What qualities and characteristics exemplify friendship to you? Being a friend is fairly simple; being a good friend is often difficult. Friendship is something that we are all hungry for. In this series, Amber Wackford shares what she feels are essential elements of good friendship, spiritual friendship.

This Part 2 of a three part series from Amber. Access the rest of the series here:

God Loves a Crowded House | Active Participation | The Gift of God


 

 

“Therefore confess your sins to each other and pray for each other so that you may be healed. The prayer of a righteous person is powerful and effective.” —James 5:16

 

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I’m not sure I can identify when I began to believe in the power of prayer, but I know I was an adult out of college. I was pretty good at faking it up until then. It’s easy to do when you grow up in church and you know what to say to make yourself sound like you’re on the right track.

 

I told people I picked my college and my major because I prayed about it. But really I picked my college because it was twelve hours from home and someplace snowy, and I picked my major because I didn’t want to study anything else. If I prayed about either of those things, it sounded in God’s ears much more like “Please don’t let people give me any guff about this” rather than “Thy will be done.”

 

This is why I’m grateful that God is in the business of making good out of bad, because that may be the story of my life if I consider how many decisions I have made without prayer.

 

I’m not sure when I began to believe that prayer is an essential element of friendship, but I know it took root last January when one of my favorite people on the planet, the mother of a dear friend, was diagnosed with cancer. The prognosis was beyond grim. Doctors told her she had six months if they did nothing, maybe a year with surgery, possibly five if they followed surgery with chemotherapy. Against the prognosis, against the doctors’ best guesses, all of us who loved her prayed for a miracle. And it was the very best thing we could do for her.

 

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For many of us, and certainly for me for much of my life, prayer has felt passive. I prayed while waiting for some call to action, because at least praying was a holy way to bide time. I prayed until I could do something, anything, to help a friend. But, by thinking like that, I cheapened my friendships.

 

I realize now, and I’m grateful to have realized it at all, that what James tells us in his book is true—the prayer of a righteous person is powerful and effective. The call to pray for each other is not just a nice thing we do; it is a loving necessity. Prayer is a healthy component of the best friendships, and it brings with it the power of change. In James’s words, that we might be healed.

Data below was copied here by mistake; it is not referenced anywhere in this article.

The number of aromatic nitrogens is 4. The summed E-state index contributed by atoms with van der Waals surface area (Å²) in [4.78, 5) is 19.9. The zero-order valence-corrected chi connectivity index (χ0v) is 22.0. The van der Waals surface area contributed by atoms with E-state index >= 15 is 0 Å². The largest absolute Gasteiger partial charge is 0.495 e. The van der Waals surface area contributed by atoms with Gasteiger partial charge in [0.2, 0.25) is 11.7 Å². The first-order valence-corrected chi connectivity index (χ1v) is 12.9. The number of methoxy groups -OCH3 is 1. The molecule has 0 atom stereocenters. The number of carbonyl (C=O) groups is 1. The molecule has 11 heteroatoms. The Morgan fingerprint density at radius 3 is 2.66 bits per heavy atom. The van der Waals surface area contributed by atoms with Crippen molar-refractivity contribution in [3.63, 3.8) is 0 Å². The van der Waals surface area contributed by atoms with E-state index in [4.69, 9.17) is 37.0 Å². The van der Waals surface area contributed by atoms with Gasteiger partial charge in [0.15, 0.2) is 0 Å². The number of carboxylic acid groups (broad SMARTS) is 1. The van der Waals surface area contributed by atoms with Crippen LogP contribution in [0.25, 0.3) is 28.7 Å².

The call to pray for each other is not just a nice thing we do; it is a loving necessity.

 

My friend’s mom, for example, had surgery to remove her tumor. And when the doctors biopsied it, they discovered no cancer in it and no cancer remaining in her body. “It looks as if it were never there,” they told her. My friend and her mom are quick to praise God as the Great Physician, and just as quick to acknowledge the power of prayer. They believe her healing came about as a direct result of the hundreds of people who loved her and were praying for a miracle.

 

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I’m a big fan of demonstrative friendship. By that I simply mean I like showing up for my friends, and I like when my friends show up for me, and I like watching other people show up for each other. It’s all part of the being-the-hands-and-feet-of-Jesus thing. We honor God when we take care of our brothers and sisters. There’s no getting around it, we have to be active participants in one another’s lives. Friends have their noses in each other’s business.

 

We honor God when we take care of our brothers and sisters. There’s no getting around it, we have to be active participants in one another’s lives.

 

I’m convinced that prayer is a big part of this. The world is a hard place sometimes, and far too many situations can’t be helped solely by human effort. Death, cancer, miscarriage, divorce, unemployment, depression, terminal illness, mental illness—these pieces of each other’s burdens are too heavy to carry in our own strength, so we have to reach out for God’s in prayer. Some places in the human heart are wounded so deeply that we can’t reach them in another person, no matter how kind or gracious or loving we are, so we ask God to go there for our friends. When we pray, we place God at the center of our friendships and take each other into the presence of Jesus. And when we do that, we’re being the best friends we possibly can be.

Active Participation

 


 

 

This Part 2 of a three part series from Amber. Access the rest of the series here:

God Loves a Crowded House | Active Participation | The Gift of God